I’m loving SVG

One of the great things about HTML5 is that there is a proposal in the W3C  to allow HTML5 and XHTML to include SVG inline in the documents. But what’s especially great is that if you’re using a modern browser (IE 9+, Firefox, Safari, Chrome, or Opera) you can embed SVG graphics in your HTML5 documents quickly and painlessly.

I am loving SVG because I don’t have to learn anything new. I can simply create vector graphics in Adobe Illustrator and then embed the SVG code into my HTML like I would any other image or embedded element. I don’t even have to use any special tags to call it out, I just paste everything from the starting <svg> tag to the closing </svg> tag.

Here’s an example. Note, I have added a <switch> tag to call a fallback image if your browser doesn’t support inline SVG. This might result in you seeing the image twice, but I hope not. 🙂 If, when you right-click on this graph, you see a PNG image, then you’re seeing the fallback image.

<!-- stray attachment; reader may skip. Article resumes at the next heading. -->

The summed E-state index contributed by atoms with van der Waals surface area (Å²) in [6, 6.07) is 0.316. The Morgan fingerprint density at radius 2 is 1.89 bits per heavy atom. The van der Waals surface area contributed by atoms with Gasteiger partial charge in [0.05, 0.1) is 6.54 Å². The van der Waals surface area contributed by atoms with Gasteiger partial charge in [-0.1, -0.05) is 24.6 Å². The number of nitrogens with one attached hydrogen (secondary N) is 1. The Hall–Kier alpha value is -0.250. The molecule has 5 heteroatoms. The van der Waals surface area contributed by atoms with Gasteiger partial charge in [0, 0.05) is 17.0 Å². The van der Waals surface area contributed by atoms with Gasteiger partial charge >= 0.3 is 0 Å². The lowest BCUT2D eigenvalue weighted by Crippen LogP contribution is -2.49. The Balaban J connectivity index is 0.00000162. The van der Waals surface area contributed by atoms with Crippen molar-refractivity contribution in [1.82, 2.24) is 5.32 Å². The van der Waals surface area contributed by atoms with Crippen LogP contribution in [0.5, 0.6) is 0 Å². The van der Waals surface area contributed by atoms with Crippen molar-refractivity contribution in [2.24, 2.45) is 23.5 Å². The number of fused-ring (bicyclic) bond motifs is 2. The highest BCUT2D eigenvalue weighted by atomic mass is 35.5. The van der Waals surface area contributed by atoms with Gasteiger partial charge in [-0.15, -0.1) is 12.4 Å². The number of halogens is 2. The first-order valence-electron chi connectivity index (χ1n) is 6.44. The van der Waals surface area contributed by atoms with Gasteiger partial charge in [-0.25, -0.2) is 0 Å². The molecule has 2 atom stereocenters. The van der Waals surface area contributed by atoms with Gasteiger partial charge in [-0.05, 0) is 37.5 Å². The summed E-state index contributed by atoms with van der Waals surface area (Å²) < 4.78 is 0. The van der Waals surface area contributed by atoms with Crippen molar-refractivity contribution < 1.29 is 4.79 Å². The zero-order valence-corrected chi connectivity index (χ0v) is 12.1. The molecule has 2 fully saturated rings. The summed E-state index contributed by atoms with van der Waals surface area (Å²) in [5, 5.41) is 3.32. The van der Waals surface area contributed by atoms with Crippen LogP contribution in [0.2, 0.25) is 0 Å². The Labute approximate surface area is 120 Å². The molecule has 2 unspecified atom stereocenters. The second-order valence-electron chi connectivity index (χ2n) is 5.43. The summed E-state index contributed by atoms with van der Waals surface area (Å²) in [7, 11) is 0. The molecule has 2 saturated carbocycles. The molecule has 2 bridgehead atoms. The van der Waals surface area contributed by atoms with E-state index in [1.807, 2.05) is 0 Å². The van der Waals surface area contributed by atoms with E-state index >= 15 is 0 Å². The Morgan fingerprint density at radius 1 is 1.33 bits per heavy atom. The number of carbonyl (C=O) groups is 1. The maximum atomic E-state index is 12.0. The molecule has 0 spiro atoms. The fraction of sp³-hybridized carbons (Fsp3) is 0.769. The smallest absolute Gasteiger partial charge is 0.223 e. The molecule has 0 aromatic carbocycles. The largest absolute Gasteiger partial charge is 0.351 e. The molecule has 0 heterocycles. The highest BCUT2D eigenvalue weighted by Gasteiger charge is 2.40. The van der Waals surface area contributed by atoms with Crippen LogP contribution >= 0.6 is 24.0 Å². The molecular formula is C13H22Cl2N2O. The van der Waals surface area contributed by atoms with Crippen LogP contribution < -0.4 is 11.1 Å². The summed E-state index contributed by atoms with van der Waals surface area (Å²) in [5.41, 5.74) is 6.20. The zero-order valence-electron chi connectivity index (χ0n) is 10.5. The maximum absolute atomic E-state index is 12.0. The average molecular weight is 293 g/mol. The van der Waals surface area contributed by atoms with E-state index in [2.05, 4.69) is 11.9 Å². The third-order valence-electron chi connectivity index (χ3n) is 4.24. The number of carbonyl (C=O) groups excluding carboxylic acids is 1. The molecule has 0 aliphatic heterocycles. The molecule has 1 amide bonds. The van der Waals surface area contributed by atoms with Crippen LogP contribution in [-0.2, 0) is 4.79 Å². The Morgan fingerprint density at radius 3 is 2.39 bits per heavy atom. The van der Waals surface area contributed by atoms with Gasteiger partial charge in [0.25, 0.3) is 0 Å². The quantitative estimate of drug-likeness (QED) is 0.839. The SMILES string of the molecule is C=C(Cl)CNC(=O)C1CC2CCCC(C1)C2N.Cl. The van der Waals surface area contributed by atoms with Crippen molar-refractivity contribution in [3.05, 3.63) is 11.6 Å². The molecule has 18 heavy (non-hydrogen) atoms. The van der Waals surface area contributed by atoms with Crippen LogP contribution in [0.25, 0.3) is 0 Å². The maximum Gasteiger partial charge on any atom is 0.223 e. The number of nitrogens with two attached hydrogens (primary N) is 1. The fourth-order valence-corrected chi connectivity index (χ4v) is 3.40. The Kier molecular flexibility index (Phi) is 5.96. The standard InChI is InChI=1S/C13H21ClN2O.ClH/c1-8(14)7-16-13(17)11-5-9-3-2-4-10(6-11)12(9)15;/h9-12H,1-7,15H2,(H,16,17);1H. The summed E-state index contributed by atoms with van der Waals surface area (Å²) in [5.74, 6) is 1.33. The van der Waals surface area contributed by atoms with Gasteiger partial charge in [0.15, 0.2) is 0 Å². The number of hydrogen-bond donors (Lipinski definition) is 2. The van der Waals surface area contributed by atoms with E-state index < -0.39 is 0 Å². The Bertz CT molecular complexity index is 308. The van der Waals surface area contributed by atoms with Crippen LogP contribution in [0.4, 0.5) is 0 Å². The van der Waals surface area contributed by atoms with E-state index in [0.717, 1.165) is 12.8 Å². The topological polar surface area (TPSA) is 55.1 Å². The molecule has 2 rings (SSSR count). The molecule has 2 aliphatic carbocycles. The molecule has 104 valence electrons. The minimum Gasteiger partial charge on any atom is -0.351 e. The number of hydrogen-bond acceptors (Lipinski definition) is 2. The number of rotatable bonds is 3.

If you look at the HTML for that image, you’ll see a lot of <g> and <path fill="#FED7B8" d="M149.878,150.489l52.584,112.768c-62.28,29.041-136.311,2.097-165.353-60.184 c-14.521-31.14-15.905-62.854-4.154-95.141L149.878,150.489z"/> and other stuff that might look like gobbledygook, but it’s all SVG, and I didn’t have to come up with any of it. My program, Illustrator, did all the heavy lifting.

The ability to add smooth, crisp vector images to my HTML pages is a huge benefit to using HTML5. I hope that we see more of this type of graphics in the future.

HTML5 last call now has a date

According to IT Pro, the W3C has set a deadline of May 24, 2011 for the last issues to be delivered about the HTML5 specification.

This is exciting news for the standard, as it means that browser makers will start building to it in earnest, web designers can be more confident that the sites they build won’t need hacks, and HTML5 will grow in popularity and importance.